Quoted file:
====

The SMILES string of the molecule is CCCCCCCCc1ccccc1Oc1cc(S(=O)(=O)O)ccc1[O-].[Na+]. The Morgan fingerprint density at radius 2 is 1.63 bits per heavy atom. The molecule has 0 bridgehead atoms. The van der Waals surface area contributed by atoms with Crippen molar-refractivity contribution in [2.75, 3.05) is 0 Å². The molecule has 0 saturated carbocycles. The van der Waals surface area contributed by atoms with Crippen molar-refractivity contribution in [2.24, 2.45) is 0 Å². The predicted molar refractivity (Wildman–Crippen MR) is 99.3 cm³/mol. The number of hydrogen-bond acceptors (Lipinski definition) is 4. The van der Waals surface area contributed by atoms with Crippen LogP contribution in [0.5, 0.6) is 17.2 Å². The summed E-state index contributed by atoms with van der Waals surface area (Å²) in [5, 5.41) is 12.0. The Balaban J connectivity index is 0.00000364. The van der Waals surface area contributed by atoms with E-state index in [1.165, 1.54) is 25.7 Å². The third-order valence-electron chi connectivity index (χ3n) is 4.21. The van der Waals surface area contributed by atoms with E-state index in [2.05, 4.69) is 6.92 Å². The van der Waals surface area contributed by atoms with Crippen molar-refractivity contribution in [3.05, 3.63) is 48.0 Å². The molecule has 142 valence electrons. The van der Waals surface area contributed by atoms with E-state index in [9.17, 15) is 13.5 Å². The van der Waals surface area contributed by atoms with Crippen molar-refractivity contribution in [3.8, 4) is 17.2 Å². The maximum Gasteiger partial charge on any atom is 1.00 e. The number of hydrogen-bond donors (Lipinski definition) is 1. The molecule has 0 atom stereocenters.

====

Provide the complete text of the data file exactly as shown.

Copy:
The SMILES string of the molecule is CCCCCCCCc1ccccc1Oc1cc(S(=O)(=O)O)ccc1[O-].[Na+]. The Morgan fingerprint density at radius 2 is 1.63 bits per heavy atom. The molecule has 0 bridgehead atoms. The van der Waals surface area contributed by atoms with Crippen molar-refractivity contribution in [2.75, 3.05) is 0 Å². The molecule has 0 saturated carbocycles. The van der Waals surface area contributed by atoms with Crippen molar-refractivity contribution in [2.24, 2.45) is 0 Å². The predicted molar refractivity (Wildman–Crippen MR) is 99.3 cm³/mol. The number of hydrogen-bond acceptors (Lipinski definition) is 4. The van der Waals surface area contributed by atoms with Crippen LogP contribution in [0.5, 0.6) is 17.2 Å². The summed E-state index contributed by atoms with van der Waals surface area (Å²) in [5, 5.41) is 12.0. The Balaban J connectivity index is 0.00000364. The van der Waals surface area contributed by atoms with E-state index in [1.165, 1.54) is 25.7 Å². The third-order valence-electron chi connectivity index (χ3n) is 4.21. The van der Waals surface area contributed by atoms with E-state index in [2.05, 4.69) is 6.92 Å². The van der Waals surface area contributed by atoms with Crippen molar-refractivity contribution in [3.05, 3.63) is 48.0 Å². The molecule has 142 valence electrons. The van der Waals surface area contributed by atoms with E-state index in [9.17, 15) is 13.5 Å². The van der Waals surface area contributed by atoms with Crippen molar-refractivity contribution in [3.8, 4) is 17.2 Å². The maximum Gasteiger partial charge on any atom is 1.00 e. The number of hydrogen-bond donors (Lipinski definition) is 1. The molecule has 0 atom stereocenters.